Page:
Forum for Science, Industry and Business

Sponsored by:     3M 
Search our Site:

 

Simulated Earthquake to Test Building's Durability

24.10.2012
The two-story building on West Commercial Avenue in El Centro, CA was built in the 1920s and has withstood four major earthquakes in 1940, 1979, 1987, and 2010 but it may not be standing for long.

That's because a research team that includes Babak Moaveni, assistant professor of civil and environmental engineering at Tufts University School of Engineering, plans to shake and rumble the structure until it's on the verge of collapsing into a heap of debris and dust.

Moaveni is collaborating with Andreas Stavridis, assistant professor of civil engineering at the University of Texas-Arlington, on a National Science Foundation-funded study to assess how buildings made with reinforced concrete frames and masonry infill walls hold up during an earthquake. The data will also be used to refine existing analytical models and techniques that engineers use when evaluating seismic safety of similarly constructed buildings. The research team also includes engineers from the University of California, at Los Angeles (UCLA).

Thousands of such buildings exist in earthquake-prone places like Los Angeles, San Francisco, the Mediterranean and Latin America, and they are vulnerable to serious damage. "These buildings were built and designed years ago according to building codes that have since become outdated," says Moaveni.

Using an "Eccentric-Mass" Shaker to Rattle a Building

Typically, after an earthquake, owners of a building like the one on West Commercial Avenue would have the structure repaired and maybe retrofitted so that it could endure the next quake. But damage from the 2010 earthquake was so severe that repair was not worth the cost. Owners and the city officials decided to have it demolished.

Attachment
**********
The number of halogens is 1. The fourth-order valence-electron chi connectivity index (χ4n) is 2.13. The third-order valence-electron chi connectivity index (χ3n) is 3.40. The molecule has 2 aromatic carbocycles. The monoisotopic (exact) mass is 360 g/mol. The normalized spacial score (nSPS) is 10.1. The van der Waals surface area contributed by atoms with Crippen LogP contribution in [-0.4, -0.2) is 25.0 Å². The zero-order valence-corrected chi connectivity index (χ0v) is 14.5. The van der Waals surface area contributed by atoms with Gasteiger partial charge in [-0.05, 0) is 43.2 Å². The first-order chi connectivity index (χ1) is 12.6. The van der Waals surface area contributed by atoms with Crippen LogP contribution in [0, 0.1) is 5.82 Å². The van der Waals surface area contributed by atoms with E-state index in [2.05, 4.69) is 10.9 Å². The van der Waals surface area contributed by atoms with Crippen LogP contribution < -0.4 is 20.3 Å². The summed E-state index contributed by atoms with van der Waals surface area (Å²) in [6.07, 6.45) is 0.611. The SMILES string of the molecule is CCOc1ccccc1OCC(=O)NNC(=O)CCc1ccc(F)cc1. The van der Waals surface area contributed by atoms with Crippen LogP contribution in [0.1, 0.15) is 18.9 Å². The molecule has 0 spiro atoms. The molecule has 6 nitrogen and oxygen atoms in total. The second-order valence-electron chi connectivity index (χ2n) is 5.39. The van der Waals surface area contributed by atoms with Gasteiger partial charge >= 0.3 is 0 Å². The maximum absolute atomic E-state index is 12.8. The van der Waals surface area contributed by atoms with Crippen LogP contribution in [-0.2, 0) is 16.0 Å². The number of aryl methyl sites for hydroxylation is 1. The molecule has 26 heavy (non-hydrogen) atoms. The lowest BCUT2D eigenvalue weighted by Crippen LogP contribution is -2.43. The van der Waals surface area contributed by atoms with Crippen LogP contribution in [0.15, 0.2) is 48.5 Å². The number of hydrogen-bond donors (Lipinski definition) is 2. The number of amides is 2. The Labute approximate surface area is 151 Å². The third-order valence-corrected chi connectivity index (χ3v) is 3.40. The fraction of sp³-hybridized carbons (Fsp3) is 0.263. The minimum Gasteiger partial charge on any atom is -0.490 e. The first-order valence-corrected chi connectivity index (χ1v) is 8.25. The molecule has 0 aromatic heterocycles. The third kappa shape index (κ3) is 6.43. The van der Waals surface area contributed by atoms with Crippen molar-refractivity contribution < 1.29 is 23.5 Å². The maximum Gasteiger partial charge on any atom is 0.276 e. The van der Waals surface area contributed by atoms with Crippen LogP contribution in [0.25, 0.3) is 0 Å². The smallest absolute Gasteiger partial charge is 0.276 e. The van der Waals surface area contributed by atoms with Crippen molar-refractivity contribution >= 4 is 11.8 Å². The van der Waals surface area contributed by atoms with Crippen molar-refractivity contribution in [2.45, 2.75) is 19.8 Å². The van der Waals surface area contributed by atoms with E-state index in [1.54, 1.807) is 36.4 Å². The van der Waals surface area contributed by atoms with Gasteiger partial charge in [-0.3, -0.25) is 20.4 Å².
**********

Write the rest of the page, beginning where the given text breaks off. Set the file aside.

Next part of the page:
That’s when Moaveni and Stavridis came forward. In the first phase of the project, the engineers will record the building's existing condition. Then, the team will install a spinning device called an eccentric-mass shaker on the building's roof. This device will induce further damage by simulating the pulsing and vibration of an earthquake rattling the structure from the top down. This has not been done before with an entire structure with that degree of damage. "We are glad that the building owners realized that the building’s misfortune has presented a unique research opportunity for us," Stavridis explains.

The researchers will install cameras at critical locations of the structures to observe damage as the test progresses. At specific intervals, they will also halt the shaker to assess and document structural damage, through visual inspection. Computers will also record data from sensors inside the building. With the initial measurements as a baseline, the researchers will evaluate and quantify progressive damage sustained by the building as it is shaken apart.

Field testing of full-scale structures using mechanical shakers plays an important role in this type of seismic research. In previous experiments, researchers have experimented on wall portions or sections of buildings using low-to-moderate levels of vibrations. "This is a very challenging project but a great research opportunity because we are working with an entire existing building," says Moaveni.

In their project, Moaveni and Stavridis plan to exert large-amplitude forces on the building. "We don't know if we will shake the building until it collapses," Moaveni says. "But, at a minimum, we will shake it until it is on the verge of collapse."

About Tufts School of Engineering
Located on Tufts' Medford/Somerville campus, the School of Engineering offers a rigorous engineering education in a unique environment that blends the intellectual and technological resources of a world-class research university with the strengths of a top-ranked liberal arts college. Close partnerships with Tufts' excellent undergraduate, graduate and professional schools, coupled with a long tradition of collaboration, provide a strong platform for interdisciplinary education and scholarship. The School of Engineering’s mission is to educate engineers committed to the innovative and ethical application of science and technology in addressing the most pressing societal needs, to develop and nurture twenty-first century leadership qualities in its students, faculty, and alumni, and to create and disseminate transformational new knowledge and technologies that further the well-being and sustainability of society in such cross-cutting areas as human health, environmental sustainability, alternative energy, and the human-technology interface.